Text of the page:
Investment goals tend to be long-term: enough to pay college tuition starting in ten years, for instance, or enough to retire on in 15 or 20 years. In fact, it's this long-range outlook that causes many people to set such vague, halfhearted goals that they fail to reach.
If you set merely "retirement" as a goal, what will motivate you to get there? Try going a few steps further: Where would you like to live when you retire? How much will it cost? What would you like to do? Travel? Sail the Caribbean? Play golf? How much income will you need in addition to your pension?
This kind of thinking lets you add some flesh to your bare-bones goal to "retire someday." You can set a goal like this: "Our goal is to retire at the age of 58 to a three-bedroom house near the Grand Canyon in Arizona, with room for the grandchildren who will come to visit. We want to spend at least two months of the year traveling in the U.S. and Europe, and we'll need $3,000 a month to supplement our pensions and Social Security." Now you've got some goals you can pin a price tag on and a nice mental picture to remind you of why you're pouring all that money into delayed gratification.
A strategy to reach your goals
Create your own strategy based on your own goals, risk tolerance, and psychological makeup. For example, three different investors might devise strategies like the following:
Sticking with stocks. "Stocks offer the best returns over the long run. I have more than a decade to ride out any market dips, so I'm going to play the averages and put 90% of my money in the stock market. The rest I'll keep in savings, insured certificates of deposit, and money-market funds."
Rooted in real estate. "I think that rental real estate, despite its occasional setbacks, offers the best chance of long-term gain and steady income. I'll try to keep 40% of my assets in real estate and diversify the rest, putting some in the money market for liquidity and some in big-company stocks to balance the risks in real estate."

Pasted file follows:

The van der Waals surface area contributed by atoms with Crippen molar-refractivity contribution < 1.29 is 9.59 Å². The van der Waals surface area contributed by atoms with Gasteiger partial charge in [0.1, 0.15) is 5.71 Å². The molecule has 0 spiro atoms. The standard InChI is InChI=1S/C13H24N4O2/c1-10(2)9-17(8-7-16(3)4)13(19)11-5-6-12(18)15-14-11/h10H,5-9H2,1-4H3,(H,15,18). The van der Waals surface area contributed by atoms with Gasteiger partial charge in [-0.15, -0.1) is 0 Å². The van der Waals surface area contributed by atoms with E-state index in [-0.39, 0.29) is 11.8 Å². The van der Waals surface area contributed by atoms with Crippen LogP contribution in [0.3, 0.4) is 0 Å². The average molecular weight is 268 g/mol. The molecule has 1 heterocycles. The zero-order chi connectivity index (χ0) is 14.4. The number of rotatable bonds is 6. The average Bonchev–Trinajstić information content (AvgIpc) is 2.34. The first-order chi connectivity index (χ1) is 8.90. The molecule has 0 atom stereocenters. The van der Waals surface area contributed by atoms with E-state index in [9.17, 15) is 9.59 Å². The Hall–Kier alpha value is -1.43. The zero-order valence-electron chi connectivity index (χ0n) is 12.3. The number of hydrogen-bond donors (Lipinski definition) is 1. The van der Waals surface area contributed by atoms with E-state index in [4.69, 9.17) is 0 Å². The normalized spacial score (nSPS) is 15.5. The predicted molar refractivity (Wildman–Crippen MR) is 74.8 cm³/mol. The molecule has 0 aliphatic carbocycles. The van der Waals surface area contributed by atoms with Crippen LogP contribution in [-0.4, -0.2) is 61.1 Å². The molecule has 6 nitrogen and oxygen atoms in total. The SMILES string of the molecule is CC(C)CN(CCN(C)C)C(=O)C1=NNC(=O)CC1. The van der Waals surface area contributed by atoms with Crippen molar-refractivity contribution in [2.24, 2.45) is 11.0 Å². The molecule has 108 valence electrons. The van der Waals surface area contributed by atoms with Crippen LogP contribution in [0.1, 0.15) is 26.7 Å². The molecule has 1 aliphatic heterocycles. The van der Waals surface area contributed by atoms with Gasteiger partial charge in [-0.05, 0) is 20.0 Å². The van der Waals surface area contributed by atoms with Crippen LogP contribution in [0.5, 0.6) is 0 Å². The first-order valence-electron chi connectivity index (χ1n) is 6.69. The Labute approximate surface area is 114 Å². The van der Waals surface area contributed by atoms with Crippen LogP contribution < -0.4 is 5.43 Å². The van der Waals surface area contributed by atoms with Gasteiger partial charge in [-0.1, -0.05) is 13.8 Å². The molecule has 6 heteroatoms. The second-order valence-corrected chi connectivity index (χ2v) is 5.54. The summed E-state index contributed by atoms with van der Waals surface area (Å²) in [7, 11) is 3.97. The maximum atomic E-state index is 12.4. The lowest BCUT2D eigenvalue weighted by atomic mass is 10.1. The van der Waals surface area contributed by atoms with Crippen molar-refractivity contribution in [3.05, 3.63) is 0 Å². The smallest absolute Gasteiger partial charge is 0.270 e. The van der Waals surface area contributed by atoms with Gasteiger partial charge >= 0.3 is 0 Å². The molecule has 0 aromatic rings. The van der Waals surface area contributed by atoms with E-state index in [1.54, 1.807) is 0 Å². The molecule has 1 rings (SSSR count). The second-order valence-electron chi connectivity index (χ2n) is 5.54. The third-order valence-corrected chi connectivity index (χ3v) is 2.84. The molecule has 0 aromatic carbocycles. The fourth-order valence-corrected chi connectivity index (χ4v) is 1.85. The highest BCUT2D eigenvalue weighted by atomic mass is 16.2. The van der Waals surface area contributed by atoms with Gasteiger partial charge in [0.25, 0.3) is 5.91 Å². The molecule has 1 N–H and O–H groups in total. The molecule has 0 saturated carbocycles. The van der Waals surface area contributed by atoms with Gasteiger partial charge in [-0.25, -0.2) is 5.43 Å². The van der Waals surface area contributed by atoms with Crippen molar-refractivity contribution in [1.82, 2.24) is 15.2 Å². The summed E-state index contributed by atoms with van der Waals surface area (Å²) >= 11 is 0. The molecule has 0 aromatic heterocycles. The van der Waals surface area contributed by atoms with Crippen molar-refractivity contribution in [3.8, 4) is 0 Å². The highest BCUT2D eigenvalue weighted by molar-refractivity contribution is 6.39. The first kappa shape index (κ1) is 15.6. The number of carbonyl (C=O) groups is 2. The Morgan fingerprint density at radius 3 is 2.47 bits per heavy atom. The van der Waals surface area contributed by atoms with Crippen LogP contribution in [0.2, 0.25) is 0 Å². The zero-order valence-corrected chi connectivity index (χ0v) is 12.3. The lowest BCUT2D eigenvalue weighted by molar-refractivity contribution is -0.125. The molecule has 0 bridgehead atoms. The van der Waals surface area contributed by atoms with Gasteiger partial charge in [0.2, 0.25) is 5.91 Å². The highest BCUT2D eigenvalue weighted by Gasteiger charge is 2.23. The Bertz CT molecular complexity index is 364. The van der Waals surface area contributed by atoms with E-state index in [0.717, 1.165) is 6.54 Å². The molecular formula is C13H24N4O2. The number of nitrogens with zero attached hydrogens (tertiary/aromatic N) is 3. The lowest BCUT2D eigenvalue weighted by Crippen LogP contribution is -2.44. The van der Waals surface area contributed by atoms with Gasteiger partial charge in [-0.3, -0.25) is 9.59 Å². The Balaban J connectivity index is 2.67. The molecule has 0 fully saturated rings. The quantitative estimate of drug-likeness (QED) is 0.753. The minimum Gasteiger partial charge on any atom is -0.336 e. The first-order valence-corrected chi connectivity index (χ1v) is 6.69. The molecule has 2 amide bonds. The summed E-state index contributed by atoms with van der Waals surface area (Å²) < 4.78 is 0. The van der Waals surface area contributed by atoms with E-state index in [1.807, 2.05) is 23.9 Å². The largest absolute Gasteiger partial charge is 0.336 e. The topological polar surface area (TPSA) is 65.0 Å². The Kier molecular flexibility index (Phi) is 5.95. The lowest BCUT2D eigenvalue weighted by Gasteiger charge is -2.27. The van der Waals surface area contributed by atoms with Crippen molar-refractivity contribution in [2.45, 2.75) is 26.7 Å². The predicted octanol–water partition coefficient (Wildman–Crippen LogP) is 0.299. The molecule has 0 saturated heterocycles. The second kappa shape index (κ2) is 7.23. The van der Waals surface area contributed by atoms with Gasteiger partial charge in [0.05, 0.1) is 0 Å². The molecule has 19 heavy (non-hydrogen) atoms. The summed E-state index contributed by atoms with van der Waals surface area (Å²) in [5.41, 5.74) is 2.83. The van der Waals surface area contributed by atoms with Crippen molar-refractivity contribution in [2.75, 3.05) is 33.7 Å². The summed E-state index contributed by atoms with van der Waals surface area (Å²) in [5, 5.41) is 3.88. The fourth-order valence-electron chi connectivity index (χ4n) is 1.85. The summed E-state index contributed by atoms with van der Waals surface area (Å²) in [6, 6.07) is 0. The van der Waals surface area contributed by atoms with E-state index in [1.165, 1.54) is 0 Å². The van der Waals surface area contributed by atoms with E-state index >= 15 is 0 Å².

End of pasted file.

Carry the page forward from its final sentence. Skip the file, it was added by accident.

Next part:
Spreading the risks. "I don't have a clue what's going on in the investment markets and I don't have the time to keep up, so I'll spread my money across a wide range of investments in the hope that gains in some categories will offset losses in others. I will invest 60% in stock-oriented mutual funds, 20% in corporate bonds, 10% in money-market funds and CDs, and 10% in shares of a real estate investment trust."
These are made-up scenarios, of course. Your own plan may look nothing like them, but you should go through the thought process so that investment decisions you make will be guided by your own strategy, not that of a broker or adviser trying to sell you something. A successful strategy can probably be summarized in three or four sentences, just like the ones above.
Monitor your investments
To make sure your investment plan is still on track, sit down once a year or so and update the values of what you own, including the equity in your home.
Compute each type of investment -- stocks, bonds, mutual funds, and so forth -- as a percentage of the total. If you haven't achieved an asset mix to your liking, this exercise will show you which parts have to be increased and which cut back. As the years go by, the percentage mix of your investments will change without you lifting a finger, as some parts of your portfolio rise in value and others fall. This makes a periodic review imperative. Money-management software, such as Microsoft Money or Quicken, makes it a snap.